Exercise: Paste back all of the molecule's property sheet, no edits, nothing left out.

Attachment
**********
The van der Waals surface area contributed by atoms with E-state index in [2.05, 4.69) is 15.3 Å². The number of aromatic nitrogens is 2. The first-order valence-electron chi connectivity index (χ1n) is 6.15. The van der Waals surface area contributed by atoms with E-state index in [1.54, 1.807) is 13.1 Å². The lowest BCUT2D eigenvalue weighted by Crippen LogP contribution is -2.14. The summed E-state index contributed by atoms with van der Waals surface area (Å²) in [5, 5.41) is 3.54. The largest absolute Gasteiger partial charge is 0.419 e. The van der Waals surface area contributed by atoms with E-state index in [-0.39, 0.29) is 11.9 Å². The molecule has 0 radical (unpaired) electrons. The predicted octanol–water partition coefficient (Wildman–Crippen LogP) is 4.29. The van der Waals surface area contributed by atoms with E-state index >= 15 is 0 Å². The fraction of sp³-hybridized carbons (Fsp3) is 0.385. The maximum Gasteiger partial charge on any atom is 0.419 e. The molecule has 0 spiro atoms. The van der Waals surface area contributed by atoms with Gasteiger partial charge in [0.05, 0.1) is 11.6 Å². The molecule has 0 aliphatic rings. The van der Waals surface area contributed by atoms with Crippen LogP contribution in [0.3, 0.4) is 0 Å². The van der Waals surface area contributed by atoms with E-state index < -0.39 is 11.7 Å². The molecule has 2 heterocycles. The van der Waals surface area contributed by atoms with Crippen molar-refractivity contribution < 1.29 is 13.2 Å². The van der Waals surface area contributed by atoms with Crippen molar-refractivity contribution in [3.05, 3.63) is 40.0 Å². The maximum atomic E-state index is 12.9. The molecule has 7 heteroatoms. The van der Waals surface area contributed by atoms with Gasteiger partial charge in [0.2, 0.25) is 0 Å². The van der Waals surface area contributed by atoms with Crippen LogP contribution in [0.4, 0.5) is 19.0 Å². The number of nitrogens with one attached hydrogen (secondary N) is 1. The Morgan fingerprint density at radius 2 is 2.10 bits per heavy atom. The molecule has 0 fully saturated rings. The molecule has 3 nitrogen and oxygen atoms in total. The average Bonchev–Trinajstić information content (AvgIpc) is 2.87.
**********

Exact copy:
The van der Waals surface area contributed by atoms with E-state index in [2.05, 4.69) is 15.3 Å². The number of aromatic nitrogens is 2. The first-order valence-electron chi connectivity index (χ1n) is 6.15. The van der Waals surface area contributed by atoms with E-state index in [1.54, 1.807) is 13.1 Å². The lowest BCUT2D eigenvalue weighted by Crippen LogP contribution is -2.14. The summed E-state index contributed by atoms with van der Waals surface area (Å²) in [5, 5.41) is 3.54. The largest absolute Gasteiger partial charge is 0.419 e. The van der Waals surface area contributed by atoms with E-state index in [-0.39, 0.29) is 11.9 Å². The molecule has 0 radical (unpaired) electrons. The predicted octanol–water partition coefficient (Wildman–Crippen LogP) is 4.29. The van der Waals surface area contributed by atoms with E-state index >= 15 is 0 Å². The fraction of sp³-hybridized carbons (Fsp3) is 0.385. The maximum Gasteiger partial charge on any atom is 0.419 e. The molecule has 0 spiro atoms. The van der Waals surface area contributed by atoms with Gasteiger partial charge in [0.05, 0.1) is 11.6 Å². The molecule has 0 aliphatic rings. The van der Waals surface area contributed by atoms with Crippen LogP contribution in [0.3, 0.4) is 0 Å². The van der Waals surface area contributed by atoms with E-state index < -0.39 is 11.7 Å². The molecule has 2 heterocycles. The van der Waals surface area contributed by atoms with Crippen molar-refractivity contribution < 1.29 is 13.2 Å². The van der Waals surface area contributed by atoms with Crippen molar-refractivity contribution in [3.05, 3.63) is 40.0 Å². The maximum atomic E-state index is 12.9. The molecule has 7 heteroatoms. The van der Waals surface area contributed by atoms with Gasteiger partial charge in [0.2, 0.25) is 0 Å². The van der Waals surface area contributed by atoms with Crippen LogP contribution in [0.4, 0.5) is 19.0 Å². The number of nitrogens with one attached hydrogen (secondary N) is 1. The Morgan fingerprint density at radius 2 is 2.10 bits per heavy atom. The molecule has 0 fully saturated rings. The molecule has 3 nitrogen and oxygen atoms in total. The average Bonchev–Trinajstić information content (AvgIpc) is 2.87.